What rising interest rates can do to ASX shares

The Reserve Bank of Australia finally bit the bullet on Tuesday. What might this mean for your stock portfolio?

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So it’s finally happened.

After more than 11 years, the Reserve Bank of Australia has increased the cash rate.

Incredibly, there was an entire generation of investors and homeowners who have never directly experienced interest rates going up. 

With more rate rises expected later this year, it’s an uncomfortable feeling that they will have to get used to.

“We expect another increase in the cash rate in June (probably of 0.25% but it could be up to 0.4%), a rise in the cash rate to 1.5% by year end, and to 2% next year,” said AMP Ltd (ASX: AMP) chief economist Dr Shane Oliver.

For those reading The Motley Fool, I’m sure you’re keen to find out what the consequences are for ASX shares.

While no one has a 100% accurate crystal ball, some experts have looked back at past situations to figure out what might happen in 2022.

Rates and shares: not a simple relationship

Intuitively, one might think rising rates will cause the share market to fall. People have less money to spend or invest, so less demand for goods, services, and stocks.

But historically it hasn’t been as simple as that, according to Oliver.

“There is an ambiguous relationship between rising interest rates and the Australian share market,” he said on the AMP blog.

“While higher rates place pressure on share market valuations by making shares appear less attractive, early in the economic recovery cycle this impact is offset by still improving earnings growth.”

Certainly, on some occasions, share prices have fallen with increasing rates. But other times, the All Ordinaries Index (ASX: XAO) has done the opposite.

“For example, between 2003 and 2007, shares went up as interest rates rose, with shares only succumbing in 2008 after multiple rate hikes over several years and with the GFC.”

ASX shares to tread water in 2022

Oliver suspects 2022 will be one of those times when ASX shares will not plunge because of interest rates alone.

“Firstly, rising rates from a low base are normally not initially bad for shares, as they go with improving economic conditions,” he said.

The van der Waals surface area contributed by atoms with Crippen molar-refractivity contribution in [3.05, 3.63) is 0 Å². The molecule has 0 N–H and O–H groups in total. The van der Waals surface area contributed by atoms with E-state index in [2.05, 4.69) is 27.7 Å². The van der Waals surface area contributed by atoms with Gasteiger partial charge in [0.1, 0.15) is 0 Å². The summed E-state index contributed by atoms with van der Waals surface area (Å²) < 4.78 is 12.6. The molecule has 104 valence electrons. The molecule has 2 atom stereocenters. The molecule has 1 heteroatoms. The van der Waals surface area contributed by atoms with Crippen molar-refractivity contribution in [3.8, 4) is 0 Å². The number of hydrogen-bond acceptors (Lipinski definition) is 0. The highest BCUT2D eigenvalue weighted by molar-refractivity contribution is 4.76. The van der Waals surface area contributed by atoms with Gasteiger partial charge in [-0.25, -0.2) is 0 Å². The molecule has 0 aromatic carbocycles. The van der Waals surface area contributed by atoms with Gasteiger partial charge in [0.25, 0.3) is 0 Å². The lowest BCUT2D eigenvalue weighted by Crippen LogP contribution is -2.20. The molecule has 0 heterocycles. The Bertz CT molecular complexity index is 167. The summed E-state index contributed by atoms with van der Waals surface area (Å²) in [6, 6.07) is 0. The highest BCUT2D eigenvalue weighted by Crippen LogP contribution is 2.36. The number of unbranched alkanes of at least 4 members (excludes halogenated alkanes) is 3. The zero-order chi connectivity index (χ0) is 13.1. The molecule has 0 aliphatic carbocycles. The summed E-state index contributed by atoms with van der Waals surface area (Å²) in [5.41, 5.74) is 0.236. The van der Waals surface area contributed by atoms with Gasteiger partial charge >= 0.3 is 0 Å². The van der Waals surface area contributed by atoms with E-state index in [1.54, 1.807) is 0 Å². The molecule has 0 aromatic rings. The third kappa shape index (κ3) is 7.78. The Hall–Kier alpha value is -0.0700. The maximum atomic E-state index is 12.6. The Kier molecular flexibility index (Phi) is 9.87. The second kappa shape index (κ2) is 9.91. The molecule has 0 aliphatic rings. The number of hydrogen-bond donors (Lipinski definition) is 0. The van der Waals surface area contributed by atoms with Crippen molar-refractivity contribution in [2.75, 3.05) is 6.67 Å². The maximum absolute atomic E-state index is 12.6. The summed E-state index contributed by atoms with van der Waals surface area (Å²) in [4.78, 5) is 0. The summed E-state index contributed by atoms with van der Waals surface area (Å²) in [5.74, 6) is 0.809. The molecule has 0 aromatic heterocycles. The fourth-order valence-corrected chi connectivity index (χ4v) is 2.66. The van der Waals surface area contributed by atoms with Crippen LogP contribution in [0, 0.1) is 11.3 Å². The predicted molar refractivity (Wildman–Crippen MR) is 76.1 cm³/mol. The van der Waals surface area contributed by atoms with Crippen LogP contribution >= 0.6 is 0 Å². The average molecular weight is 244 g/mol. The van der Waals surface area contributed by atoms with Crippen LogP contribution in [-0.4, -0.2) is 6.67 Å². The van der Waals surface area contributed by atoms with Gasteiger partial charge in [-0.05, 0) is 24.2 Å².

“Secondly, rising interest rates are only really a major problem for shares when rates reach onerous levels (i.e. above “normal”), contributing to an economic downturn.”

Also, even if the RBA cash rate hits 1.5% by the end of the year, returns paid out of bank deposits would still be less than 2%. This would mean plenty of demand for shares from investors seeking decent yields.

“Finally, given the high short term correlation between Australian shares and US shares, what the [US Federal Reserve] does is arguably far more important than local interest rates,” said Oliver.

“And this is perhaps a bigger risk given higher inflation in the US.”

While rising rates may not bring down the stock market on its own, Oliver admitted it will be a bumpy ride.

“An environment of rate hikes will likely result in a continued period of volatility for shares.”

Has the RBA lost credibility?

T Rowe Price Group Inc (NASDAQ: TROW) associate portfolio manager Scott Solomon felt blindsided by the magnitude of RBA’s move on Tuesday.

“The Reserve Bank of Australia pivoted [to] hawkish and did so with a bang, raising rates to 35 basis points, which was higher than what [the] market anticipated,” he said.

“This comes after more than 12 months of dovish commentary — including a very firm view of no hikes until 2024 — and underwhelming economic forecasts.”

For Solomon, the central bank has lost credibility because of this.

“It’s very difficult to foresee RBA’s future actions based on its statements and forecasts,” he said.

“The market had been screaming about factors that would imply and demand potential rate hikes and the RBA had in the past responded with a call for patience, and grim economic forecasts followed by reminders of how inflation is different in Australia.”

He added the RBA must now further address market concerns to calm a volatile situation.

“I think what the market wants is an answer to what caused the RBA to finally flip the switch.”

Motley Fool contributor Tony Yoo has no position in any of the stocks mentioned. The Motley Fool Australia's parent company Motley Fool Holdings Inc. has no position in any of the stocks mentioned. The Motley Fool Australia has no position in any of the stocks mentioned. The Motley Fool has a disclosure policy. This article contains general investment advice only (under AFSL 400691). Authorised by Scott Phillips.

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